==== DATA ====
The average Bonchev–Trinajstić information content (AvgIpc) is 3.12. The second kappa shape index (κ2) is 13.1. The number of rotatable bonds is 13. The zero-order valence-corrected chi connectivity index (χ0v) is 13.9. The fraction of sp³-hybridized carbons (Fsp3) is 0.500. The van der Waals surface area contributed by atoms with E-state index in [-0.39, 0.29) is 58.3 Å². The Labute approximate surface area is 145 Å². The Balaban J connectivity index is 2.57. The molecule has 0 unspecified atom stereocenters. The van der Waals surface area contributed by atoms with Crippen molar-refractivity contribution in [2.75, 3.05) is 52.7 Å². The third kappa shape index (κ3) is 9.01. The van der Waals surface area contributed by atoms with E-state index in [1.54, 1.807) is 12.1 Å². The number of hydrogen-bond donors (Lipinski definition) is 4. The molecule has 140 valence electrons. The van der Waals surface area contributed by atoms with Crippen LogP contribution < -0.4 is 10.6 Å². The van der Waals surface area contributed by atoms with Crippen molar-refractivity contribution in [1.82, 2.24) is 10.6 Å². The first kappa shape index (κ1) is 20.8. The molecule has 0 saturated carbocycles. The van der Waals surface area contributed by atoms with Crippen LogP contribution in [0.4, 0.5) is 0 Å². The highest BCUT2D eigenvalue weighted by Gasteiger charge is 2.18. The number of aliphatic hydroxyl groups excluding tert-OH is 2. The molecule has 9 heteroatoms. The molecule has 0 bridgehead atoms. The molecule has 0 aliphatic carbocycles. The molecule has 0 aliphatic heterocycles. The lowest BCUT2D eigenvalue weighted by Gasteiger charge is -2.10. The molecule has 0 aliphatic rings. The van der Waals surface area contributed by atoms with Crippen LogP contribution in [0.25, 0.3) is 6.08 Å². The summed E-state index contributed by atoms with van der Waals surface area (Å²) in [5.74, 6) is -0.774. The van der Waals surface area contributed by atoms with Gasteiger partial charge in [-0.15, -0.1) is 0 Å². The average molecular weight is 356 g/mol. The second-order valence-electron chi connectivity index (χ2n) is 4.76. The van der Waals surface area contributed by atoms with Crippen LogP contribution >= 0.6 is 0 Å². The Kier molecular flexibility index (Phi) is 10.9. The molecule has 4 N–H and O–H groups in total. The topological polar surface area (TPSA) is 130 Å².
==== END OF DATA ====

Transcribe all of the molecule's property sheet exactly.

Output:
The average Bonchev–Trinajstić information content (AvgIpc) is 3.12. The second kappa shape index (κ2) is 13.1. The number of rotatable bonds is 13. The zero-order valence-corrected chi connectivity index (χ0v) is 13.9. The fraction of sp³-hybridized carbons (Fsp3) is 0.500. The van der Waals surface area contributed by atoms with E-state index in [-0.39, 0.29) is 58.3 Å². The Labute approximate surface area is 145 Å². The Balaban J connectivity index is 2.57. The molecule has 0 unspecified atom stereocenters. The van der Waals surface area contributed by atoms with Crippen molar-refractivity contribution in [2.75, 3.05) is 52.7 Å². The third kappa shape index (κ3) is 9.01. The van der Waals surface area contributed by atoms with E-state index in [1.54, 1.807) is 12.1 Å². The number of hydrogen-bond donors (Lipinski definition) is 4. The molecule has 140 valence electrons. The van der Waals surface area contributed by atoms with Crippen LogP contribution < -0.4 is 10.6 Å². The van der Waals surface area contributed by atoms with Crippen molar-refractivity contribution in [1.82, 2.24) is 10.6 Å². The first kappa shape index (κ1) is 20.8. The molecule has 0 saturated carbocycles. The van der Waals surface area contributed by atoms with Crippen LogP contribution in [0.4, 0.5) is 0 Å². The highest BCUT2D eigenvalue weighted by Gasteiger charge is 2.18. The number of aliphatic hydroxyl groups excluding tert-OH is 2. The molecule has 9 heteroatoms. The molecule has 0 bridgehead atoms. The molecule has 0 aliphatic carbocycles. The molecule has 0 aliphatic heterocycles. The lowest BCUT2D eigenvalue weighted by Gasteiger charge is -2.10. The molecule has 0 aliphatic rings. The van der Waals surface area contributed by atoms with Crippen LogP contribution in [0.25, 0.3) is 6.08 Å². The summed E-state index contributed by atoms with van der Waals surface area (Å²) in [5.74, 6) is -0.774. The van der Waals surface area contributed by atoms with Gasteiger partial charge in [-0.15, -0.1) is 0 Å². The average molecular weight is 356 g/mol. The second-order valence-electron chi connectivity index (χ2n) is 4.76. The van der Waals surface area contributed by atoms with Crippen LogP contribution >= 0.6 is 0 Å². The Kier molecular flexibility index (Phi) is 10.9. The molecule has 4 N–H and O–H groups in total. The topological polar surface area (TPSA) is 130 Å².